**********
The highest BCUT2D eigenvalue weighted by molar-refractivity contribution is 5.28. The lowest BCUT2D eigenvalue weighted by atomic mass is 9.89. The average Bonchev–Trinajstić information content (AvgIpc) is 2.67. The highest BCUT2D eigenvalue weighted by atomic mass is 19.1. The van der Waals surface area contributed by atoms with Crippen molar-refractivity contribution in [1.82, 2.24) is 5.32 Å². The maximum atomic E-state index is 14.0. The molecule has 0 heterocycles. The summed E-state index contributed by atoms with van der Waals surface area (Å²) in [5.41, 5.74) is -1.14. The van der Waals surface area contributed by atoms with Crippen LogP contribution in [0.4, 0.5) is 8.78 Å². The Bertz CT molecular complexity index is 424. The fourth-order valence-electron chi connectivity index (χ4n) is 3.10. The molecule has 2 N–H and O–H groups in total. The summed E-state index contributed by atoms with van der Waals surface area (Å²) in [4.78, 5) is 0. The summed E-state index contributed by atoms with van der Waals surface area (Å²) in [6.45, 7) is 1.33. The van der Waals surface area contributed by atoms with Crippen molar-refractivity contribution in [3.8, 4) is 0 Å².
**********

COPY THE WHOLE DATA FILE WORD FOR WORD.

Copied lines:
The highest BCUT2D eigenvalue weighted by molar-refractivity contribution is 5.28. The lowest BCUT2D eigenvalue weighted by atomic mass is 9.89. The average Bonchev–Trinajstić information content (AvgIpc) is 2.67. The highest BCUT2D eigenvalue weighted by atomic mass is 19.1. The van der Waals surface area contributed by atoms with Crippen molar-refractivity contribution in [1.82, 2.24) is 5.32 Å². The maximum atomic E-state index is 14.0. The molecule has 0 heterocycles. The summed E-state index contributed by atoms with van der Waals surface area (Å²) in [5.41, 5.74) is -1.14. The van der Waals surface area contributed by atoms with Crippen LogP contribution in [0.4, 0.5) is 8.78 Å². The Bertz CT molecular complexity index is 424. The fourth-order valence-electron chi connectivity index (χ4n) is 3.10. The molecule has 2 N–H and O–H groups in total. The summed E-state index contributed by atoms with van der Waals surface area (Å²) in [4.78, 5) is 0. The summed E-state index contributed by atoms with van der Waals surface area (Å²) in [6.45, 7) is 1.33. The van der Waals surface area contributed by atoms with Crippen molar-refractivity contribution in [3.8, 4) is 0 Å².